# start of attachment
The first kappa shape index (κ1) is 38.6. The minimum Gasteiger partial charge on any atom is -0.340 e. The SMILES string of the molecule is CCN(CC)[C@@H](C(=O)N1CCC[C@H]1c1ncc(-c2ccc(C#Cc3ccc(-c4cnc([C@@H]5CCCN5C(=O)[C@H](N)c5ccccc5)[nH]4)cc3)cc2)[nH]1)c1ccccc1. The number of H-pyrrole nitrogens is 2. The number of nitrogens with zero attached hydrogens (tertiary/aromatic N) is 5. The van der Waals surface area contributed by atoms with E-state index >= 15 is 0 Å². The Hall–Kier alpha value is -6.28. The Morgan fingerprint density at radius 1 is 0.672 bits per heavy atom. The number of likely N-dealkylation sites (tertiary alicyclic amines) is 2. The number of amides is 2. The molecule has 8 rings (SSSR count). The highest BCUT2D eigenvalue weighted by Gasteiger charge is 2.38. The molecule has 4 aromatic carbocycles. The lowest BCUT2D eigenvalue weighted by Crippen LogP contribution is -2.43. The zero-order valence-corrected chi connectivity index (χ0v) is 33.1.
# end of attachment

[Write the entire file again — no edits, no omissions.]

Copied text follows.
The first kappa shape index (κ1) is 38.6. The minimum Gasteiger partial charge on any atom is -0.340 e. The SMILES string of the molecule is CCN(CC)[C@@H](C(=O)N1CCC[C@H]1c1ncc(-c2ccc(C#Cc3ccc(-c4cnc([C@@H]5CCCN5C(=O)[C@H](N)c5ccccc5)[nH]4)cc3)cc2)[nH]1)c1ccccc1. The number of H-pyrrole nitrogens is 2. The number of nitrogens with zero attached hydrogens (tertiary/aromatic N) is 5. The van der Waals surface area contributed by atoms with E-state index >= 15 is 0 Å². The Hall–Kier alpha value is -6.28. The Morgan fingerprint density at radius 1 is 0.672 bits per heavy atom. The number of likely N-dealkylation sites (tertiary alicyclic amines) is 2. The number of amides is 2. The molecule has 8 rings (SSSR count). The highest BCUT2D eigenvalue weighted by Gasteiger charge is 2.38. The molecule has 4 aromatic carbocycles. The lowest BCUT2D eigenvalue weighted by Crippen LogP contribution is -2.43. The zero-order valence-corrected chi connectivity index (χ0v) is 33.1.